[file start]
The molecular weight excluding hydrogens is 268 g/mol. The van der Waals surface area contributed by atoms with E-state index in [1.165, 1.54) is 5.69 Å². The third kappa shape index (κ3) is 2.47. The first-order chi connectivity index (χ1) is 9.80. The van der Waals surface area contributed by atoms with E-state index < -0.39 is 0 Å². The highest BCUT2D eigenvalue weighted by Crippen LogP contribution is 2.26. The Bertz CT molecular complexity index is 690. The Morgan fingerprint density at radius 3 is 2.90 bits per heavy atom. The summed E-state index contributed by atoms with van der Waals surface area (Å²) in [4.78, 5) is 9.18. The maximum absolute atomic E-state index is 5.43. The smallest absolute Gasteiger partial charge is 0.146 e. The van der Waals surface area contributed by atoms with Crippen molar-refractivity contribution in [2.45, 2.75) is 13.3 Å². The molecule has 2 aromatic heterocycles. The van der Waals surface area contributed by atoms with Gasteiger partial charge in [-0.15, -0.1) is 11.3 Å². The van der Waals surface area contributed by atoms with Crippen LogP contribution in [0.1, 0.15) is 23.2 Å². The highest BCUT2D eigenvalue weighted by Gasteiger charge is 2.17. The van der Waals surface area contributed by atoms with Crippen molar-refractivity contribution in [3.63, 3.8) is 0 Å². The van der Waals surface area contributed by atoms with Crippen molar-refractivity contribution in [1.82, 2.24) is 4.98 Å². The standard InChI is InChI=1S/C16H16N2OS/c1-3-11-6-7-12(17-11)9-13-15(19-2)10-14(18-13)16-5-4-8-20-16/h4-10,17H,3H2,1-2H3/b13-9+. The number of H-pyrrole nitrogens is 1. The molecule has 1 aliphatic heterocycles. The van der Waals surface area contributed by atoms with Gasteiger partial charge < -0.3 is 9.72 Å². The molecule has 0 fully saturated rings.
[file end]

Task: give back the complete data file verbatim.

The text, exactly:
The molecular weight excluding hydrogens is 268 g/mol. The van der Waals surface area contributed by atoms with E-state index in [1.165, 1.54) is 5.69 Å². The third kappa shape index (κ3) is 2.47. The first-order chi connectivity index (χ1) is 9.80. The van der Waals surface area contributed by atoms with E-state index < -0.39 is 0 Å². The highest BCUT2D eigenvalue weighted by Crippen LogP contribution is 2.26. The Bertz CT molecular complexity index is 690. The Morgan fingerprint density at radius 3 is 2.90 bits per heavy atom. The summed E-state index contributed by atoms with van der Waals surface area (Å²) in [4.78, 5) is 9.18. The maximum absolute atomic E-state index is 5.43. The smallest absolute Gasteiger partial charge is 0.146 e. The van der Waals surface area contributed by atoms with Crippen molar-refractivity contribution in [2.45, 2.75) is 13.3 Å². The molecule has 2 aromatic heterocycles. The van der Waals surface area contributed by atoms with Gasteiger partial charge in [-0.15, -0.1) is 11.3 Å². The van der Waals surface area contributed by atoms with Crippen LogP contribution in [0.1, 0.15) is 23.2 Å². The highest BCUT2D eigenvalue weighted by Gasteiger charge is 2.17. The van der Waals surface area contributed by atoms with Crippen molar-refractivity contribution in [3.63, 3.8) is 0 Å². The van der Waals surface area contributed by atoms with Crippen molar-refractivity contribution in [1.82, 2.24) is 4.98 Å². The standard InChI is InChI=1S/C16H16N2OS/c1-3-11-6-7-12(17-11)9-13-15(19-2)10-14(18-13)16-5-4-8-20-16/h4-10,17H,3H2,1-2H3/b13-9+. The number of H-pyrrole nitrogens is 1. The molecule has 1 aliphatic heterocycles. The van der Waals surface area contributed by atoms with Gasteiger partial charge < -0.3 is 9.72 Å². The molecule has 0 fully saturated rings.